1/5th Battalion Seaforth Highlanders
Killed in Action, 23rd July 1918
From Belfast, Aged 19
William Bonnar was born in Belfast Co. Antrim. He joined the army in Belfast and was posted to the 1/5th Battalion Seaforth Highlanders.
In July 1918 the 1/5th were fighting alongside the French near Chalons in the final battles of the war. At 0800hrs on the 21st July, the 5th Seaforth Highlanders and the 6th Gordon’s advanced into the Bois de Coutron which was strongly held by the enemy. An advance of 400yards was achieved and the line consolidated.
At 0630hrs on the 23rd, in the open ground near Bullin Farm, with its right flank on the River, the 1/5th attacked again with the 6th Seaforth’s on their left. As they moved across the river they were met with enfilade machine gun fire, but this was overcome using the bayonet. Six machine guns were captured and their crews destroyed.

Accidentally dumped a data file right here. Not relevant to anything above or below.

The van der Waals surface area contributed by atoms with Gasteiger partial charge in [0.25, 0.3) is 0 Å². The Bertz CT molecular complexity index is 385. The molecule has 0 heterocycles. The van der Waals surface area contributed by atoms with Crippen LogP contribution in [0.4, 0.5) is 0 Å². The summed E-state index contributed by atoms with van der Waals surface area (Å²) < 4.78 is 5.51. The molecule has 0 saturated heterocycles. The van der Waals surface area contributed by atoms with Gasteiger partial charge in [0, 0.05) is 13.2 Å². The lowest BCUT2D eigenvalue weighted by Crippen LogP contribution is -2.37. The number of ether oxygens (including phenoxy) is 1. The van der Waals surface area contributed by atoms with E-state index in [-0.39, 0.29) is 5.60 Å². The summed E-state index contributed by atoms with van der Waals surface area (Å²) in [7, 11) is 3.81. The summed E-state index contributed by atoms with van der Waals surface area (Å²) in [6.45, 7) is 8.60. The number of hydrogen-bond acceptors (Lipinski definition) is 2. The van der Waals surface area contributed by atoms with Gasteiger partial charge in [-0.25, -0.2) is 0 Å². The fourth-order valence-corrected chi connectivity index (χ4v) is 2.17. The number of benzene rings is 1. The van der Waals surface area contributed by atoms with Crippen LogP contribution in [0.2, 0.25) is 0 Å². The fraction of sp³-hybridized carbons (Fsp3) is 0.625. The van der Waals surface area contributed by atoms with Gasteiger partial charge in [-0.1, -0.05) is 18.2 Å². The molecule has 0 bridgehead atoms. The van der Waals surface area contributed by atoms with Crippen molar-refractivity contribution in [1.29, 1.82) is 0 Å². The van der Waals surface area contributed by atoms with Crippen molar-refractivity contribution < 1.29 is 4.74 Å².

On the 23rd July, during this battle, William Bonnar, aged nineteen was killed and later buried in Marfaux Cemetery. This Cemetery had been captured by the Germans in May 1918, but was retaken after severe fighting on the day William Bonnar was killed.
On the 28th July the battalion was relieved and moved back to Bullin Farm. During the eight days of the heaviest fighting ever experienced by the 1/5th Seaforth Highlanders, the casualties had been;
OFFICERS: 7 Killed, 8 Wounded
OTHER RANKS: 67 Killed, 275 Wounded
William was one of the 67 dead soldiers listed
During this attack, two soldiers earned the Distinguished Conduct Medal, and on the 28th September 1918, William Bonnar was posthumously awarded the Military Medal for gallantry in the action at which he fell.
His next of kin were listed as his parents, George & Helen Bonnar, who lived at 2 Oldpark Village, Belfast.
“YE SHALL DIE LIKE MEN
AND FALL LIKE
ONE OF THE PRINCES”